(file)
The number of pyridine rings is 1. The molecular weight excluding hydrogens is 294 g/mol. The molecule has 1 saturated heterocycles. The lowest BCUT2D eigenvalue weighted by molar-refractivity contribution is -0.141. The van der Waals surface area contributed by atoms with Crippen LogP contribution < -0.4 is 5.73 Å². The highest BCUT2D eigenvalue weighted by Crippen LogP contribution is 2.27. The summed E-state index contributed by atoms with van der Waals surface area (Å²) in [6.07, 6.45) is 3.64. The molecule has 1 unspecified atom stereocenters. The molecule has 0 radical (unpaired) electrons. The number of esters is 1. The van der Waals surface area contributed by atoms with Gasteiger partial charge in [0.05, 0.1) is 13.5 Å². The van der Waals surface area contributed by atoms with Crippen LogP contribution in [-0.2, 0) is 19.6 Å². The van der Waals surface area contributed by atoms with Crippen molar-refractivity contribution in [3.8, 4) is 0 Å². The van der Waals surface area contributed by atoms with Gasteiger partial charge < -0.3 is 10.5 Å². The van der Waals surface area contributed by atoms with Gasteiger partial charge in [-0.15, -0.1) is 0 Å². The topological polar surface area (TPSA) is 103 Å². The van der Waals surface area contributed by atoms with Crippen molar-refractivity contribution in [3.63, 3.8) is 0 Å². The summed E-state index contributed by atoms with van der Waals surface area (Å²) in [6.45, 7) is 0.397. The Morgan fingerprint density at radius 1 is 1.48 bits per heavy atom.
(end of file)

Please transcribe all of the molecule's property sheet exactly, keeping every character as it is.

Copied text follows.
The number of pyridine rings is 1. The molecular weight excluding hydrogens is 294 g/mol. The molecule has 1 saturated heterocycles. The lowest BCUT2D eigenvalue weighted by molar-refractivity contribution is -0.141. The van der Waals surface area contributed by atoms with Crippen LogP contribution < -0.4 is 5.73 Å². The highest BCUT2D eigenvalue weighted by Crippen LogP contribution is 2.27. The summed E-state index contributed by atoms with van der Waals surface area (Å²) in [6.07, 6.45) is 3.64. The molecule has 1 unspecified atom stereocenters. The molecule has 0 radical (unpaired) electrons. The number of esters is 1. The van der Waals surface area contributed by atoms with Gasteiger partial charge in [0.05, 0.1) is 13.5 Å². The van der Waals surface area contributed by atoms with Crippen LogP contribution in [-0.2, 0) is 19.6 Å². The van der Waals surface area contributed by atoms with Crippen molar-refractivity contribution in [3.8, 4) is 0 Å². The van der Waals surface area contributed by atoms with Gasteiger partial charge < -0.3 is 10.5 Å². The van der Waals surface area contributed by atoms with Gasteiger partial charge in [-0.15, -0.1) is 0 Å². The topological polar surface area (TPSA) is 103 Å². The van der Waals surface area contributed by atoms with Crippen molar-refractivity contribution in [3.63, 3.8) is 0 Å². The summed E-state index contributed by atoms with van der Waals surface area (Å²) in [6.45, 7) is 0.397. The Morgan fingerprint density at radius 1 is 1.48 bits per heavy atom.